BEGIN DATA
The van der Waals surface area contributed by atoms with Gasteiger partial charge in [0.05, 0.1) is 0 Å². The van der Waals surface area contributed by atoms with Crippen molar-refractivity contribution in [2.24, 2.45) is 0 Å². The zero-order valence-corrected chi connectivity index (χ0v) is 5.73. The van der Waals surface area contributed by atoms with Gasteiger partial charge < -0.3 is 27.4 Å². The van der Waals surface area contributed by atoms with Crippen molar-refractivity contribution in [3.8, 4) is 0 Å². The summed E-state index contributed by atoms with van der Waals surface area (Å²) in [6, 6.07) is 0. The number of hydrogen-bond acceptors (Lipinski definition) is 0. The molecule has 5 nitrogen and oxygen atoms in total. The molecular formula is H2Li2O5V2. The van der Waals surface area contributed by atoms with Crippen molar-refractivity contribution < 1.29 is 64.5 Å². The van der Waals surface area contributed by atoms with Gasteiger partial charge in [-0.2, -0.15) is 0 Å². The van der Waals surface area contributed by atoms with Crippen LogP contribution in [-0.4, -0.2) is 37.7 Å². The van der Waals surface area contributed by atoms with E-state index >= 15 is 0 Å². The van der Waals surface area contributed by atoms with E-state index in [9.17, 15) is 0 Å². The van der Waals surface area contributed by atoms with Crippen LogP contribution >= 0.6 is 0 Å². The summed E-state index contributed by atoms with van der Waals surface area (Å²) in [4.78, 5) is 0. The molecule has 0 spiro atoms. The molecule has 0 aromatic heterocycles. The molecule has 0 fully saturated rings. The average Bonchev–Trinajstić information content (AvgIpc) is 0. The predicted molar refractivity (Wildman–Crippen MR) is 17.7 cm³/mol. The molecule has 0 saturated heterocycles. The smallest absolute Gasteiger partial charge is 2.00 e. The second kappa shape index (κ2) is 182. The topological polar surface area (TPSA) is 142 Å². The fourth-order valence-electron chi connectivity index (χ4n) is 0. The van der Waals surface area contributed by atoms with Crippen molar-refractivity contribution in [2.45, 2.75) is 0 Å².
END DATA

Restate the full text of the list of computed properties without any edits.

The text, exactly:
The van der Waals surface area contributed by atoms with Gasteiger partial charge in [0.05, 0.1) is 0 Å². The van der Waals surface area contributed by atoms with Crippen molar-refractivity contribution in [2.24, 2.45) is 0 Å². The zero-order valence-corrected chi connectivity index (χ0v) is 5.73. The van der Waals surface area contributed by atoms with Gasteiger partial charge < -0.3 is 27.4 Å². The van der Waals surface area contributed by atoms with Crippen molar-refractivity contribution in [3.8, 4) is 0 Å². The summed E-state index contributed by atoms with van der Waals surface area (Å²) in [6, 6.07) is 0. The number of hydrogen-bond acceptors (Lipinski definition) is 0. The molecule has 5 nitrogen and oxygen atoms in total. The molecular formula is H2Li2O5V2. The van der Waals surface area contributed by atoms with Crippen molar-refractivity contribution < 1.29 is 64.5 Å². The van der Waals surface area contributed by atoms with Gasteiger partial charge in [-0.2, -0.15) is 0 Å². The van der Waals surface area contributed by atoms with Crippen LogP contribution in [-0.4, -0.2) is 37.7 Å². The van der Waals surface area contributed by atoms with E-state index >= 15 is 0 Å². The van der Waals surface area contributed by atoms with E-state index in [9.17, 15) is 0 Å². The van der Waals surface area contributed by atoms with Crippen LogP contribution >= 0.6 is 0 Å². The summed E-state index contributed by atoms with van der Waals surface area (Å²) in [4.78, 5) is 0. The molecule has 0 spiro atoms. The molecule has 0 aromatic heterocycles. The molecule has 0 fully saturated rings. The average Bonchev–Trinajstić information content (AvgIpc) is 0. The predicted molar refractivity (Wildman–Crippen MR) is 17.7 cm³/mol. The molecule has 0 saturated heterocycles. The smallest absolute Gasteiger partial charge is 2.00 e. The second kappa shape index (κ2) is 182. The topological polar surface area (TPSA) is 142 Å². The fourth-order valence-electron chi connectivity index (χ4n) is 0. The van der Waals surface area contributed by atoms with Crippen molar-refractivity contribution in [2.45, 2.75) is 0 Å².